So, short tale: I know what you’re feeling. When I’m feeling really down and just have to FINISH something, I go ahead and write a Christmas story.

  5. 5. Diana Pharaoh Francis

    What Joe said above.

    And also . . . your academic underwear is showing. Just saying. :)

    Seriously though, I don’t do shorts very often on account of pretty much the not having many short ideas. But I had one that was based on my diss research of a novelist, and involved researching 1830s India. Yeah. I totally get what you’re saying. On the other hand, I love that story.

  6. 6. Kari Sperring

    I love this post! That is so exactly like me. A short on terrorism? Go read up the history of the illegal book trade in Europe between the 17th and 19th centuries. One on an English town — the history of Hindi cinema, the ins and outs of Whaling , every map in existence ever… Novels are far less work!

  7. 7. Marie Brennan

    Adam — no, Diana got it right; my academic underwear is showing. :) I do find the research fun, especially because it often produces neat little twists and oddities that make the story richer. Sometimes it turns into a black hole I have trouble escaping, but the truth is, I don’t even mind it in any given instance: my real problem is that every idea I’m getting seems to require that level of work. It was fine when the research-heavy stories were occasional things, but they’ve taken over the asylum lately.

    Joe — I’d share the secret if I could, but truth is, one day I finally figured out what a short-story-sized idea was (as opposed to a plotless vignette or a novel idea crammed into way too few words), and I still don’t know what caused that epiphany. But when I don’t have to do all the resesarch, they are a lot less work, simply because they’re a fraction of the length of a novel.

  8. 8. Satima Flavell

    Research is fun, and quite the best displacement activity. But if one gets an idea for a short that requires as much research as a novel, one has to draw the line, I reckon.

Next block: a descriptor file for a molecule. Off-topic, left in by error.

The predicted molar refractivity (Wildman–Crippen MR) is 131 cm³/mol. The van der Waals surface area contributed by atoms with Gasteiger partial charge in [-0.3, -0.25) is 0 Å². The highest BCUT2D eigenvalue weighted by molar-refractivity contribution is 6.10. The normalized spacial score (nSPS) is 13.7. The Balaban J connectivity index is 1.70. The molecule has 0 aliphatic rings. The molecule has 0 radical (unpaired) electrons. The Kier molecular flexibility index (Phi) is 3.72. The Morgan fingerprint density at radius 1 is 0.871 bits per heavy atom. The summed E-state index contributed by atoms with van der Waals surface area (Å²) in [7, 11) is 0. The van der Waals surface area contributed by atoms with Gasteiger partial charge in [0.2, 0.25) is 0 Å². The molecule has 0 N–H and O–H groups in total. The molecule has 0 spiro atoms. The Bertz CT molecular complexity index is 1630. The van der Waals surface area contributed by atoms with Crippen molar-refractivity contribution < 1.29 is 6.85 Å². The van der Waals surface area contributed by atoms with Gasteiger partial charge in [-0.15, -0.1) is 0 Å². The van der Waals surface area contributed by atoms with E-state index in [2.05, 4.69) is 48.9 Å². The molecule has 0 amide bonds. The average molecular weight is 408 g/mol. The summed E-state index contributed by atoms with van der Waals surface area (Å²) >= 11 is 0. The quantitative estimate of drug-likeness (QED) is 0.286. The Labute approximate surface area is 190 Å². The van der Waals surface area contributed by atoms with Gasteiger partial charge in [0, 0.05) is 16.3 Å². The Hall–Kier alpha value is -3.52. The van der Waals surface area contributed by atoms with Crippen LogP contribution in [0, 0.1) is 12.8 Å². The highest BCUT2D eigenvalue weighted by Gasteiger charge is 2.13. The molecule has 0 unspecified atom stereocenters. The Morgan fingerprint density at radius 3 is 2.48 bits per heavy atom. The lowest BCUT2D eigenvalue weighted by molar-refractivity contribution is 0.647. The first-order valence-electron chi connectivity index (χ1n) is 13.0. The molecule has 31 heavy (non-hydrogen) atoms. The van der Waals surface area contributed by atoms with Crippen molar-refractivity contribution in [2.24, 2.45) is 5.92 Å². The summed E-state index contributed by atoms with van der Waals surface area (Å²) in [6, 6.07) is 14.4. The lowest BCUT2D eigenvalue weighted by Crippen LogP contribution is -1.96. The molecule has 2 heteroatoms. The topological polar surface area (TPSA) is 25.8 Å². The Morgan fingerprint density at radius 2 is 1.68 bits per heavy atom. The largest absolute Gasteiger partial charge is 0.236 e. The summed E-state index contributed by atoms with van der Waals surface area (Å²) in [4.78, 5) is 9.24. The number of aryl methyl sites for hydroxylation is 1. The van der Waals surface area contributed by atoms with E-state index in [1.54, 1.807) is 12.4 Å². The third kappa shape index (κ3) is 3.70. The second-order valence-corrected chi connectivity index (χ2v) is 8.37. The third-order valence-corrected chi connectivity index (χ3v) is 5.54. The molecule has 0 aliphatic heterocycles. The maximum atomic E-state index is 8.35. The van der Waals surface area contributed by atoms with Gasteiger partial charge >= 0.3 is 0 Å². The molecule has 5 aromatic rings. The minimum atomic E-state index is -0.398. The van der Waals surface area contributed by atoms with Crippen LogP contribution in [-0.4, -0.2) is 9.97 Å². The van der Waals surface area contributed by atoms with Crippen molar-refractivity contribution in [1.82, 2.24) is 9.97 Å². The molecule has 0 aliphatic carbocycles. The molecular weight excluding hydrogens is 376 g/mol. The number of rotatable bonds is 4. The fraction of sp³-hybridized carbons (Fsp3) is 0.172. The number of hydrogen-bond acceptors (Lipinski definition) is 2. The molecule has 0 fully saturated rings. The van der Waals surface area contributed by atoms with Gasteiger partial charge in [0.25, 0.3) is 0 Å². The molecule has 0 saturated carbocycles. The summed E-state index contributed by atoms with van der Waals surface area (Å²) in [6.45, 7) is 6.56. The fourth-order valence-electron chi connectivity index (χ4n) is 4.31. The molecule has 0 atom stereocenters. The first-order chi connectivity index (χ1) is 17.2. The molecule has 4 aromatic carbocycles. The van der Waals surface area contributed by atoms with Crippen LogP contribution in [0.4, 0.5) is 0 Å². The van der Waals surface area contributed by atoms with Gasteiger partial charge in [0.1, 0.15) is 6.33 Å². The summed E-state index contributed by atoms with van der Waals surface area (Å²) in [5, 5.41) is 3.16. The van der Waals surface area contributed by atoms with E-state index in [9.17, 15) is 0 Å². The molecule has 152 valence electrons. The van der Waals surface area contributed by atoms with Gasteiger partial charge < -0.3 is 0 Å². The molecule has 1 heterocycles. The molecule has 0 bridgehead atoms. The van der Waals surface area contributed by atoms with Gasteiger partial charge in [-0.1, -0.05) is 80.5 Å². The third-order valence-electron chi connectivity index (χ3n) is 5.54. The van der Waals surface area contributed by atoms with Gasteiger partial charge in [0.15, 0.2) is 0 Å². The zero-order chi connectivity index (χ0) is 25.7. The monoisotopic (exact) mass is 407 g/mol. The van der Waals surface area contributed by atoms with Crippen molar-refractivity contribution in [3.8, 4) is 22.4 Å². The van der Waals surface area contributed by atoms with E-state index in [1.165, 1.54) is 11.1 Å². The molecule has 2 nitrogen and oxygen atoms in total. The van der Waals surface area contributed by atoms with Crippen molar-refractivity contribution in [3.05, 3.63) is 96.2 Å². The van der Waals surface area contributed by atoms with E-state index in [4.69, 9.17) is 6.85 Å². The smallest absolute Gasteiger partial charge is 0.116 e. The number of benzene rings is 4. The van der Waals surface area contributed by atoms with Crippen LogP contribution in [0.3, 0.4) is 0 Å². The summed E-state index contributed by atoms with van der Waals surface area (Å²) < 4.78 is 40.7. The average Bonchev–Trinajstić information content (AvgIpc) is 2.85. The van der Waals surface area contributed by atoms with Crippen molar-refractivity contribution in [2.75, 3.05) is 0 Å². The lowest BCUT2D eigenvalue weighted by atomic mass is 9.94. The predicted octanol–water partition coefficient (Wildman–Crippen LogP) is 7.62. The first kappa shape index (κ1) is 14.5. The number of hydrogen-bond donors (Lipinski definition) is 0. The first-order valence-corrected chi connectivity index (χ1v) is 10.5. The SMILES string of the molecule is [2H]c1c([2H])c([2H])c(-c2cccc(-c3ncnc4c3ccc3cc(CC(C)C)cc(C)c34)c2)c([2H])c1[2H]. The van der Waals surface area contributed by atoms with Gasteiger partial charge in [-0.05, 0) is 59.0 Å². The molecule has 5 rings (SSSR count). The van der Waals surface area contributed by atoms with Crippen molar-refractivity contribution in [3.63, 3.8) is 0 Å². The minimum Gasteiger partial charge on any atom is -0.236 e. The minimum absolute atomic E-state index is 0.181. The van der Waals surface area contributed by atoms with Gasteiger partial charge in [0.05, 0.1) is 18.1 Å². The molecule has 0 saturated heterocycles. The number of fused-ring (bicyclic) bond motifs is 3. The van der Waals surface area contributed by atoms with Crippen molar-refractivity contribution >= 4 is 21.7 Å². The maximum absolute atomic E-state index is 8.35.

And Marie, I’d love to see a post on your epiphany re what makes a short story. I’d love to write short stories but every idea I get demands a trilogy, at least:-)

  9. 9. Phiala

    Academic underwear – THAT’S my problem :)

  10. 10. Joe Iriarte


    Novels posing as short stories are exactly my problem. If I shoot for 5,000 words, I get 10,000. Oh well. I guess it’s like Jack Palance’s “one thing”–you have to find it for yourself.

  11. 11. Marie Brennan

    If I could explain what makes a short story, I would. Sure, I can list for you the usual metrics people give — X number of characters, or only one conflict, or whatever — but I had those metrics before I figured it out, and they didn’t help me. All I know is that one day I came up with an idea, and when I wrote it, the result was 3600 words long. (Later published as “Execution Morning”.) And after that I was able to recognize what could be turned into a short story and what couldn’t.

    Not very helpful, I know.

  12. 12. Saje Williams

    The irony about short stories is that I’d never been able to actually finish one until I’d completed my first novel and realized all at once how to tie it all together. Now stories are fairly easy and, if done right, can turn into a novel if even after they’re finished if you find there’s more tale to tell.

    Usually when I do research it’s with a specific bit of information in mind, though I’m more often than not inspired to change something just because I operate out of a many-worlds, alternate history dynamic and it’s fun to go “Oh, I know that it didn’t really happen that way, but what if it did?” It bugs the hell out of some folks.

    Evil, I know. But fun.

  13. 13. Daniel G.S.

    I think you… I mean, that young writer, is drowning on a tea spoon. Okay, she is perfectionist, obsesive, and that when you write (and when you do surgery), is a good thing. I wish I had half of her cualities. But if she wants to write a history about an indian town, and all she know about India is Mowly singing with a bear, well… maybe she could write a short story anyway, putting some advices on the text where some research is needed, and keep writing untill it’s finished.
    With short stories you can do that. But with novels, research is so important that you can’t write a thing without it. Hell, I have been researching about ancient magic of south america for years. And I live in south america!

Author Information

Marie Brennan

Marie Brennan is the author of more than forty short stories and seven novels, the most recent of which is the urban fantasy Lies and Prophecy. Visit site.



Browse our archives: